When selecting a marina to stay in, sometimes you are presented with the options of Floating Piers and Fixed Piers. Does it make a significant difference for you?
Fixed Piers are attached to pilings that are set into the sea floor. The pier is bolted to them and they provide a fixed and rigid surface to attach your boat. In areas with greater tidal variance, this can provide some complications. First of all, your docklines need to allow for the rise and fall of your vessel. Secondly, you will need to jump from your boat to the pier.
Setting your docklines to allow for tidal variations is crucial when tying up to a fixed pier. I have seen boats arrive at high tide and tie up with short lines. The tide went out and the sea level lowered by 4 feet, putting incredible strain on the docklines until the cleats ripped out of the boat. The owners had left for the day so we had to tie their boat to railing and seats to keep it from drifting off. Setting the docklines up in long crossing patters will allow for greater rise and fall of the vessel without putting stress on the lines and cleats.
The second issue with fixed piers comes when you try to board or leave your yacht. I am 6 feet tall, and I have had trouble getting off the deck of boats at low tide. The pier is set so high up to allow for spring tides that you can't reach the planks to get off your boat at low tide. On the contrary, I have also seen marinas that go underwater during very high tides. This poses many risks. If the power is not turned off, you can be electrocuted from the submerged shore power cables. The other risk comes from drowning; if you step off of the pier by accident (it's underwater so you can't always see it if the water is murky) you could fall in and drown. It is entertaining to see people "walking on water" when the pier is awash!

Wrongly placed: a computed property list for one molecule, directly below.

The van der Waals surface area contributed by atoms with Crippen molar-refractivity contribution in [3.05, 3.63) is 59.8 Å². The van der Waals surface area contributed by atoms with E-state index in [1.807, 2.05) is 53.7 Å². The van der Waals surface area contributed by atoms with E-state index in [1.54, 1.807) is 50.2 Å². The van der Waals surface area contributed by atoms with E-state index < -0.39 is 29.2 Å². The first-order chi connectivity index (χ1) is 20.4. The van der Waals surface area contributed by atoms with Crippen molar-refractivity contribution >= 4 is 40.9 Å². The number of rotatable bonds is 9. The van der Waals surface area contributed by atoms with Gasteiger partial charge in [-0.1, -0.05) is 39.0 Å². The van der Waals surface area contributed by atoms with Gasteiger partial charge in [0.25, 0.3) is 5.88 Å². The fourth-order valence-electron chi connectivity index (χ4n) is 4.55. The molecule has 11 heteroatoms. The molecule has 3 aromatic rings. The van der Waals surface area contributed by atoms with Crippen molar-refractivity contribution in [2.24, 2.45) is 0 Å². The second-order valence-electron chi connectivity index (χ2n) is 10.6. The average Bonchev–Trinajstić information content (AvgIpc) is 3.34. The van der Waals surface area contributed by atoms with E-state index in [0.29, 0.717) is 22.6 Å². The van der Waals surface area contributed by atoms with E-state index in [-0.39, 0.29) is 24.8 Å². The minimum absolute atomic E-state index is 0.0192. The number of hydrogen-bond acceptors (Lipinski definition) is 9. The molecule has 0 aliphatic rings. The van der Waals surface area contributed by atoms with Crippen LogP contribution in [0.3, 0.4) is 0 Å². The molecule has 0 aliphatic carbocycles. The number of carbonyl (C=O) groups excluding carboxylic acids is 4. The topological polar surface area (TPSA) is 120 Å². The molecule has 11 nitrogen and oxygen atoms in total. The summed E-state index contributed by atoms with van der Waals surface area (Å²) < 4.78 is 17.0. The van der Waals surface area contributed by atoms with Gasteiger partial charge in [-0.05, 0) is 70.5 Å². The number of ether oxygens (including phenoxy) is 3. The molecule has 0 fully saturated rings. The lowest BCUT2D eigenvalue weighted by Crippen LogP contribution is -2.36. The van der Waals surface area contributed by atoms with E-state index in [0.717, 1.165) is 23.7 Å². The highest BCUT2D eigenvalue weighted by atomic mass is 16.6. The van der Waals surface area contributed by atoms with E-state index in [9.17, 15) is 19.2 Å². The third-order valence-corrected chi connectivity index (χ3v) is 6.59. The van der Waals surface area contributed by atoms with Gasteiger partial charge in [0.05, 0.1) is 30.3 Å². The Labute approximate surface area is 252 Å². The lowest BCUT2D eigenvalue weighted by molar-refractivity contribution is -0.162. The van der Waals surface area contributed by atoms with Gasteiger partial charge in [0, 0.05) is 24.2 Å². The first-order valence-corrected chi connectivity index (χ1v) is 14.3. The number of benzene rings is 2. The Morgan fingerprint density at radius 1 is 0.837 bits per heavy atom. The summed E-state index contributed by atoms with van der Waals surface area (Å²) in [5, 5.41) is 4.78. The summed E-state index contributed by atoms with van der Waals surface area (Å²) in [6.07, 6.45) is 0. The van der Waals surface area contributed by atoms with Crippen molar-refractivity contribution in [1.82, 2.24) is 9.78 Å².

As you can see, the pitfalls of a fixed pier all deal with areas where there is a great tidal variance. If you live somewhere where there is minimal tides, then a fixed pier will work wonderfully. If you are somewhere with great tidal variations, consider tying up to a floating pier.
Floating piers rise and fall with the tides and your boat. The pier will always be at the same height relative to your boat, so you don't have to worry about your docklines getting tight. The pier will never be towering overhead or submerged like a fixed pier either. It will always be a comfortable step away from your boat. While floating piers may sound like a magic bullet for docking tidal management, they do have one major pitfall. The floating piers work by rising and falling against fixed pilings. These pilings are very secure and allow the pier to effortlessly slide up and down as the tides rise and fall. The problem lies with the absolute height of the piling. If a storm surge causes the water level to rise higher than the tops of the pilings, the whole marina will be set adrift! For this reason, the pilings extend very far above the normal high tide. Even so, look for chafe marks on pilings in a floating marina; these are marks made during a storm when the water levels were very high. Our home marina in Fells Point has wear marks about 3 feet below the top of the piling. I'm sure that must have been stressful for the liveaboards at that time!
Having tied up to both, I personally love the convenience of a floating pier. When presented with the option, I almost always am willing to pay a little more per foot of docking to not worry about the tides!